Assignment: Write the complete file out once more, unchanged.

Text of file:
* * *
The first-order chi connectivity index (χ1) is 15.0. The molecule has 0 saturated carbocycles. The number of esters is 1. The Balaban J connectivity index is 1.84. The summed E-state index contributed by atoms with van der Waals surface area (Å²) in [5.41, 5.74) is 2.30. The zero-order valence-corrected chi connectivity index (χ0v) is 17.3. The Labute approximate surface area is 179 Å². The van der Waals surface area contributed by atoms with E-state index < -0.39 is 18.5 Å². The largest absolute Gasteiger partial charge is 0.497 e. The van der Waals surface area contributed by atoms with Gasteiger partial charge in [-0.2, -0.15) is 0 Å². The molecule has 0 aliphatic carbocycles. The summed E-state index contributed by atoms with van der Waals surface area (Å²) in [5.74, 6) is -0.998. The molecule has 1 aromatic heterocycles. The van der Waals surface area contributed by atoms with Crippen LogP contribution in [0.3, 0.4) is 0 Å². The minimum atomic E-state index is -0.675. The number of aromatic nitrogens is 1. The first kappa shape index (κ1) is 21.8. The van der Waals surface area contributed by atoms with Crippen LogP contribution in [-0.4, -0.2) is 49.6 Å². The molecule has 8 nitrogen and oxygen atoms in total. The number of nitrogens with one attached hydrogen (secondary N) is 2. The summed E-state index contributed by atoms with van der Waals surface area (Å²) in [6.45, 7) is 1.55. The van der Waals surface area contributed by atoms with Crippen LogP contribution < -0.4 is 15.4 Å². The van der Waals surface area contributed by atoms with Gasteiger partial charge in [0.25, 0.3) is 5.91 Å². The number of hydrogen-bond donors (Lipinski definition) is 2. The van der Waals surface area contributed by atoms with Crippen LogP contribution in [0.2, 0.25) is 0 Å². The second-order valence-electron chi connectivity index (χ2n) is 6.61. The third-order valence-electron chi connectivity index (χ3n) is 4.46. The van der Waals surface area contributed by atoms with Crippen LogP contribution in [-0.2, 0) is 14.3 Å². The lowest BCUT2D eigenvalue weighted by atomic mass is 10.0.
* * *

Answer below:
The first-order chi connectivity index (χ1) is 15.0. The molecule has 0 saturated carbocycles. The number of esters is 1. The Balaban J connectivity index is 1.84. The summed E-state index contributed by atoms with van der Waals surface area (Å²) in [5.41, 5.74) is 2.30. The zero-order valence-corrected chi connectivity index (χ0v) is 17.3. The Labute approximate surface area is 179 Å². The van der Waals surface area contributed by atoms with E-state index < -0.39 is 18.5 Å². The largest absolute Gasteiger partial charge is 0.497 e. The van der Waals surface area contributed by atoms with Gasteiger partial charge in [-0.2, -0.15) is 0 Å². The molecule has 0 aliphatic carbocycles. The summed E-state index contributed by atoms with van der Waals surface area (Å²) in [5.74, 6) is -0.998. The molecule has 1 aromatic heterocycles. The van der Waals surface area contributed by atoms with Crippen LogP contribution in [0.3, 0.4) is 0 Å². The minimum atomic E-state index is -0.675. The number of aromatic nitrogens is 1. The first kappa shape index (κ1) is 21.8. The van der Waals surface area contributed by atoms with Crippen LogP contribution in [-0.4, -0.2) is 49.6 Å². The molecule has 8 nitrogen and oxygen atoms in total. The number of nitrogens with one attached hydrogen (secondary N) is 2. The summed E-state index contributed by atoms with van der Waals surface area (Å²) in [6.45, 7) is 1.55. The van der Waals surface area contributed by atoms with Crippen LogP contribution < -0.4 is 15.4 Å². The van der Waals surface area contributed by atoms with Gasteiger partial charge in [0.25, 0.3) is 5.91 Å². The number of hydrogen-bond donors (Lipinski definition) is 2. The van der Waals surface area contributed by atoms with Crippen LogP contribution in [0.2, 0.25) is 0 Å². The second-order valence-electron chi connectivity index (χ2n) is 6.61. The third-order valence-electron chi connectivity index (χ3n) is 4.46. The van der Waals surface area contributed by atoms with Crippen LogP contribution in [-0.2, 0) is 14.3 Å². The lowest BCUT2D eigenvalue weighted by atomic mass is 10.0.